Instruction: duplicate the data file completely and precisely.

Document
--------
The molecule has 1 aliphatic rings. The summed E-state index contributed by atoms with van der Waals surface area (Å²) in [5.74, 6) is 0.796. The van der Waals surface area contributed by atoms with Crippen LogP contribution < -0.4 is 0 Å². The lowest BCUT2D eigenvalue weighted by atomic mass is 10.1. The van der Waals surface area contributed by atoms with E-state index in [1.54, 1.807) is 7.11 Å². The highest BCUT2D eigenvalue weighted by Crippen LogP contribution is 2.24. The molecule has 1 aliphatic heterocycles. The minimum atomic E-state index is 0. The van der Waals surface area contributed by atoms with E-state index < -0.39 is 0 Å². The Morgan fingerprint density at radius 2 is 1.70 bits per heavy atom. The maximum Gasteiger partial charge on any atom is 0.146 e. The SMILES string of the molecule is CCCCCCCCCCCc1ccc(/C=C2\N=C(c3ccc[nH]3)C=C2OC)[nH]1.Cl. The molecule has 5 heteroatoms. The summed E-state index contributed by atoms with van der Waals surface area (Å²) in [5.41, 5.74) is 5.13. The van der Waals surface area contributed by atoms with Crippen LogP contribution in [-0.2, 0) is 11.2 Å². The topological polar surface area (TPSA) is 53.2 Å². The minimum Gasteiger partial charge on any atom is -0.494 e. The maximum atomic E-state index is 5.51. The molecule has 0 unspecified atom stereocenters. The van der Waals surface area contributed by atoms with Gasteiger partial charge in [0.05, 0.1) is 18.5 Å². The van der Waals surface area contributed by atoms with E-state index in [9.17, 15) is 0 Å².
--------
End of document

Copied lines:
The molecule has 1 aliphatic rings. The summed E-state index contributed by atoms with van der Waals surface area (Å²) in [5.74, 6) is 0.796. The van der Waals surface area contributed by atoms with Crippen LogP contribution < -0.4 is 0 Å². The lowest BCUT2D eigenvalue weighted by atomic mass is 10.1. The van der Waals surface area contributed by atoms with E-state index in [1.54, 1.807) is 7.11 Å². The highest BCUT2D eigenvalue weighted by Crippen LogP contribution is 2.24. The molecule has 1 aliphatic heterocycles. The minimum atomic E-state index is 0. The van der Waals surface area contributed by atoms with E-state index < -0.39 is 0 Å². The Morgan fingerprint density at radius 2 is 1.70 bits per heavy atom. The maximum Gasteiger partial charge on any atom is 0.146 e. The SMILES string of the molecule is CCCCCCCCCCCc1ccc(/C=C2\N=C(c3ccc[nH]3)C=C2OC)[nH]1.Cl. The molecule has 5 heteroatoms. The summed E-state index contributed by atoms with van der Waals surface area (Å²) in [5.41, 5.74) is 5.13. The van der Waals surface area contributed by atoms with Crippen LogP contribution in [-0.2, 0) is 11.2 Å². The topological polar surface area (TPSA) is 53.2 Å². The minimum Gasteiger partial charge on any atom is -0.494 e. The maximum atomic E-state index is 5.51. The molecule has 0 unspecified atom stereocenters. The van der Waals surface area contributed by atoms with Gasteiger partial charge in [0.05, 0.1) is 18.5 Å². The van der Waals surface area contributed by atoms with E-state index in [9.17, 15) is 0 Å².